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Gentile Church who still abide in life; and preserving the mourning Jewish Church, as Goshen was preserved in the plagues of Egypt: and when the promised land shall have been cleared of all intruders, and they themselves, by suffering, perfected for the habitation of it, he shall lead them into it with a mighty and outstretched arm; and sit upon the throne of David, judging and seeking judgment, and hasting righteousness; and send forth the law from Zion, and the word of the law from Jerusalem ; and rule among the nations, and be the prince of universal peace; using in this judgment and government of the earth, his risen saints, who shall be his ministers to execute whatever his pleasure is. And thus, Satan being cast out, and the prince of light, and the heavenly Jerusalem, the dwelling-place of his elect Church being present, the Jerusalem on earth, with the house of Jacob, and all the nations shall enjoy that fulness of peace and joy, that millennial reign of righteousness, for which we all hope and pray, and diligently labour."*

Now in venturing to animadvert upon these views of a Millennium, I beg leave most solemnly to affirm, that if I were satisfied they had any foundation in the word of God, their mystery, or even apparent incongruousness, should have no influence whatever in deterring me from their immediate and cordial belief. If however, they are found, upon inquiry, to originate in a view of the divine testimony altogether mistaken and erroneous, it will then be perfectly lawful to show how they oppose the dictates of sound reason, how, in any respect, they contradict themselves, and how they reduce their advocates to such shifts and necessities as truth can never demand.

* Irving's “ Preliminary Discourse” to a Translation of BenEzra, p. 6.

Let me observe, moreover, that we ought not to be diverted from the calm and unprejudiced examination of the scriptural doctrine of a Millennium, by any of the oracular denunciations of a School which has lately arisen in this country. “ Let him beware," observes a defender (and one of the most modest of that school) of Christ's personal reign, when speaking of an able writer on the other side, “lest in denying the plain literal meaning of the promises of the Lord's second coming, he should be chargeable with exalting his own carnal reason above the oracles of the living God."* Let this author remember that there is as much danger of his carnal reason getting the mastery of him as there is in the case of any of his Christian opponents : and let him recollect, moreover, that the temptations to carnal reason seem to be quite as strong in the one case as in the other. Indeed it is obvious that serious consequences depend upon any theory that may be entertained respecting a Millennium. If the advocates of a personal reign are mistaken, they are abetting a most corrupting heresy; and if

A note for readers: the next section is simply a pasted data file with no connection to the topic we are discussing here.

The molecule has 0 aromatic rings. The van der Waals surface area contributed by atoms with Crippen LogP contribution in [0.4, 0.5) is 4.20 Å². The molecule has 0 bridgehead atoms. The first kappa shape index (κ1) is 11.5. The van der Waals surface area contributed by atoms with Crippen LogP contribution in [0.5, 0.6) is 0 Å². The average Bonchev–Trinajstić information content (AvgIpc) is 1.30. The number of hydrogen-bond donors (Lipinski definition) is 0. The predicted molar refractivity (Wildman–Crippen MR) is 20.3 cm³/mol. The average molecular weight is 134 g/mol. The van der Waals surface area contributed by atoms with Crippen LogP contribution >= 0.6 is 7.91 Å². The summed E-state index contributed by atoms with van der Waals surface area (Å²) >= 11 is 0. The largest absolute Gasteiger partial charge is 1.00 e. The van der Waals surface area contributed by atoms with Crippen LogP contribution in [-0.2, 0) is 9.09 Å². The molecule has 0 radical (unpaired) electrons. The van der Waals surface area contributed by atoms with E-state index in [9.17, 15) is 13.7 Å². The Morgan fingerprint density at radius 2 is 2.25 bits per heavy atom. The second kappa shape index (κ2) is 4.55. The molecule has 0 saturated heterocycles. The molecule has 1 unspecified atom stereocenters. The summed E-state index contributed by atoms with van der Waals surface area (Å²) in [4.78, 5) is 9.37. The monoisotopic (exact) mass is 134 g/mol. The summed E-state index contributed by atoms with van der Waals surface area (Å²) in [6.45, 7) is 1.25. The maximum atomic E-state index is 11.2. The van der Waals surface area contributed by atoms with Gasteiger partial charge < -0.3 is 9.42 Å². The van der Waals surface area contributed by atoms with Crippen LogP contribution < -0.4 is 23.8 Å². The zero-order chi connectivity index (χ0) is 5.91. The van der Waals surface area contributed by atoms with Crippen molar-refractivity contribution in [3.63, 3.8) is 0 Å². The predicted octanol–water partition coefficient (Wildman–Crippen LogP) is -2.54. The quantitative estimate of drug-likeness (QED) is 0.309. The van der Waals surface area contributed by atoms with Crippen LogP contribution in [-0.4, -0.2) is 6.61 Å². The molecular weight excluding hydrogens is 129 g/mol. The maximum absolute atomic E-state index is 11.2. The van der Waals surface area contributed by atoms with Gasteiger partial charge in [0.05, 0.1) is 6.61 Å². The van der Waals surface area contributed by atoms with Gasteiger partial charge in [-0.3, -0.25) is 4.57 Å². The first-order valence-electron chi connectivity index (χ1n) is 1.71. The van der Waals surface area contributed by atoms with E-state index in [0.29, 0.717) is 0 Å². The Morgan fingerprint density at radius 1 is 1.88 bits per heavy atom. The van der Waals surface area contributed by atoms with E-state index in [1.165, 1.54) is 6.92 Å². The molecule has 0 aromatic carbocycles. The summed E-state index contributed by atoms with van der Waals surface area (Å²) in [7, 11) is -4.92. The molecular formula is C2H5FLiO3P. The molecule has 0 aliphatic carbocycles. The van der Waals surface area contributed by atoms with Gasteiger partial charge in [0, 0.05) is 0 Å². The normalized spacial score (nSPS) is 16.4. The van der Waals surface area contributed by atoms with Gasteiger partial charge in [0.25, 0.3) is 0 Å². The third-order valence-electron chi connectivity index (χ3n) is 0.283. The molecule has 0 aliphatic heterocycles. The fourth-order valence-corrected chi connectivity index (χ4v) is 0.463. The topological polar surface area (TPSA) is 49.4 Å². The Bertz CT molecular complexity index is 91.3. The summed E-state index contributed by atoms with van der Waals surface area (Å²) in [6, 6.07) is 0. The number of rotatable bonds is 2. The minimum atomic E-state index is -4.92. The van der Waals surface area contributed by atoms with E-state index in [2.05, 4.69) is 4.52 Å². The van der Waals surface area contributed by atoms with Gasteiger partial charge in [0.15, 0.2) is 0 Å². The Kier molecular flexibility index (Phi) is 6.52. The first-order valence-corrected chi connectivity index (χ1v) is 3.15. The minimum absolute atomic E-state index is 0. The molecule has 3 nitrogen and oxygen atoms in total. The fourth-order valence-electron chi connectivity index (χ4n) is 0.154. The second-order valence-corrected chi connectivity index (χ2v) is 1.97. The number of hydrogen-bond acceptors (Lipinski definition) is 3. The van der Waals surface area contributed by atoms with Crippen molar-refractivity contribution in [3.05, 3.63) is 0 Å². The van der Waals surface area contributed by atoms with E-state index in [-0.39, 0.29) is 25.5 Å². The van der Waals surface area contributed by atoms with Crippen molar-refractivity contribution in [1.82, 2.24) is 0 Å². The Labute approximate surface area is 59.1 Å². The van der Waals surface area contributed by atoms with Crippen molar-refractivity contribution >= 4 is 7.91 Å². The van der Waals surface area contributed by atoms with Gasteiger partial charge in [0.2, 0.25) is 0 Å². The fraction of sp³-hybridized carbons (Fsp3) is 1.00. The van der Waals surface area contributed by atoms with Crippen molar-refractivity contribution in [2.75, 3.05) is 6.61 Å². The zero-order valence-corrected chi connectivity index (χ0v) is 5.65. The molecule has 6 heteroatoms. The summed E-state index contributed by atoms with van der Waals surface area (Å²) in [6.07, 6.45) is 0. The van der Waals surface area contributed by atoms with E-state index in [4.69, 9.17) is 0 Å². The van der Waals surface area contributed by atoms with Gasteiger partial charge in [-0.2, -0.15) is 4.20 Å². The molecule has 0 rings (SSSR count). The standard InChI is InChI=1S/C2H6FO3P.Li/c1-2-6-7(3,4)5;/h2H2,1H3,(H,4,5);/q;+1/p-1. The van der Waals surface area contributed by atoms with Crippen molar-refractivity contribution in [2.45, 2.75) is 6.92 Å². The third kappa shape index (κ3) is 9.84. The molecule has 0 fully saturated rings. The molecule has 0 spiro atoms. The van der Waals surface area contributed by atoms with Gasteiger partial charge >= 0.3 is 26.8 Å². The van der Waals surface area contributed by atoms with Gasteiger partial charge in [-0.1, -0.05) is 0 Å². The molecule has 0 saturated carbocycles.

* Mr. Cunningham's “Summary View," &c. p. 27.

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those who contend only for a spiritual reign be mistaken, they are frittering down the divine testimony, and hoping for a renovation by such means as shall never effect it. Let such considerations as these induce mutual self-diffidence and humility, and, above all, entire submission to the revealed will of heaven.

Shall the coming of Christ, then, in personal majesty and splendour, precede or follow after the thousand years of Messiah's reign on earth ? Shall the two great divisions of the dead be raised and judged at one and the same time, or shall a thousand years intervene between the two events? Shall the reign of Messiah, during the Millennium, be personal or spiritual ?